If you’re a glutton for punishment, you may have peered into the fine print on the licensing agreement that accompanies most software packages. The text isn’t for the weak of heart, but if you take the time to decipher it you’ll find a surprising statement at its core?in essence, the company you’re buying from is saying, “Nothing that goes wrong is our fault.” If you suffer problems as a result of a flaw in the program, you’re out of luck and can’t collect damages.
You’d be hard-pressed to find another industry that could get away with such a blanket statement (though you can bet that most would like to). Given the potential growth of cyberinsurance, however, can software companies get away with these statements forever, or will they be forced to change?
Lance Rose, a New York City lawyer who specializes in cyberlaw, believes that if cyberinsurance goes mainstream, such blame-proofing license agreements could become a thing of the past. He notes that a company could take out cyberinsurance and then suffer losses because of flaws in a software package. The damaged company could collect on its insurance policy, but if the losses were large enough, the insurance company might sue the software maker?and potentially win.
“Insurance companies will likely be a lot more aggressive than businesses in pursuing these kinds of claims because that’s the business they’re in,” Rose says.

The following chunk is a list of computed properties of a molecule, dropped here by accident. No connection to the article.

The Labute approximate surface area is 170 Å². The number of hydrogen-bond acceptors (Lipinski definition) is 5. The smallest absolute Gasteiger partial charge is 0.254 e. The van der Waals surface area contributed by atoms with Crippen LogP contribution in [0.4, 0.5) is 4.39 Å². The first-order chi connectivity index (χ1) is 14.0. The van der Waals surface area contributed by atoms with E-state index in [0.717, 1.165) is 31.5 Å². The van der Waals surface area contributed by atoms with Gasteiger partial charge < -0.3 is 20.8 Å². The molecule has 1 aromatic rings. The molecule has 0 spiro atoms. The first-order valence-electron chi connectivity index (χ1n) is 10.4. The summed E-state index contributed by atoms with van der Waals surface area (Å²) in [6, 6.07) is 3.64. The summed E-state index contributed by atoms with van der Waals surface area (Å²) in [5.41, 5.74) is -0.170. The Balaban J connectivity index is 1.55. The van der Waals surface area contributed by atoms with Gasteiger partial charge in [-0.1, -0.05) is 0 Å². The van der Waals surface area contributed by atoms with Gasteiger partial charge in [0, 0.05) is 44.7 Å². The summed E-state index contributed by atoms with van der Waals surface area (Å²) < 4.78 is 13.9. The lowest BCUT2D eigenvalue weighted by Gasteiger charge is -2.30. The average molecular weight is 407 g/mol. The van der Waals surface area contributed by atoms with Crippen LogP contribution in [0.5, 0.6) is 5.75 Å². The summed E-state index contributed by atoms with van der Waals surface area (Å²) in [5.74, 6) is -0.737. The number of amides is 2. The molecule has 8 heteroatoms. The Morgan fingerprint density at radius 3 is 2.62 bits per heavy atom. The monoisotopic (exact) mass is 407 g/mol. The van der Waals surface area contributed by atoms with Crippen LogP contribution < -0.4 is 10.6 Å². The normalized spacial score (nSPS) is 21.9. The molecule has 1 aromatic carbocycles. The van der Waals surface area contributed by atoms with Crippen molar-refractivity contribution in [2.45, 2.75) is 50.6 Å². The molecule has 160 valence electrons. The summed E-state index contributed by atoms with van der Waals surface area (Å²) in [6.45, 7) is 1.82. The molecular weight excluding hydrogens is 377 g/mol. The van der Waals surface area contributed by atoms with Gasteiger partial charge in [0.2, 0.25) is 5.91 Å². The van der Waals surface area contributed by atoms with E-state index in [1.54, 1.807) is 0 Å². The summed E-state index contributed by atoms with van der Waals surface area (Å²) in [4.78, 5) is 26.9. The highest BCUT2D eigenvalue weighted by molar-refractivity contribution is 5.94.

If that started to happen?and if software companies started to lose suits?the clauses would become much less common because they’d be unenforceable, he adds.
Jay Hollander, an attorney specializing in computer and Internet law and principal of the New York City-based law firm Hollander and Co., believes that cyberinsurance could lead to changes in such restrictive clauses for big-ticket, customized software sales. But he isn’t sure that would be an improvement. Should today’s licenses become void, software makers might then add clauses requiring their customers to take out cyberinsurance, and that situation would also force the business to get an agreement from the insurance company not to sue the software company if there were ever a problem with the software. He notes that such agreements are common in commercial leases?landlords can make tenants take out property insurance and, at the same time, require that the tenant obtain a waiver saying that the insurance company can’t sue the landlord.
If that analogy holds, cyberinsurance could ultimately make software companies less vulnerable?not more.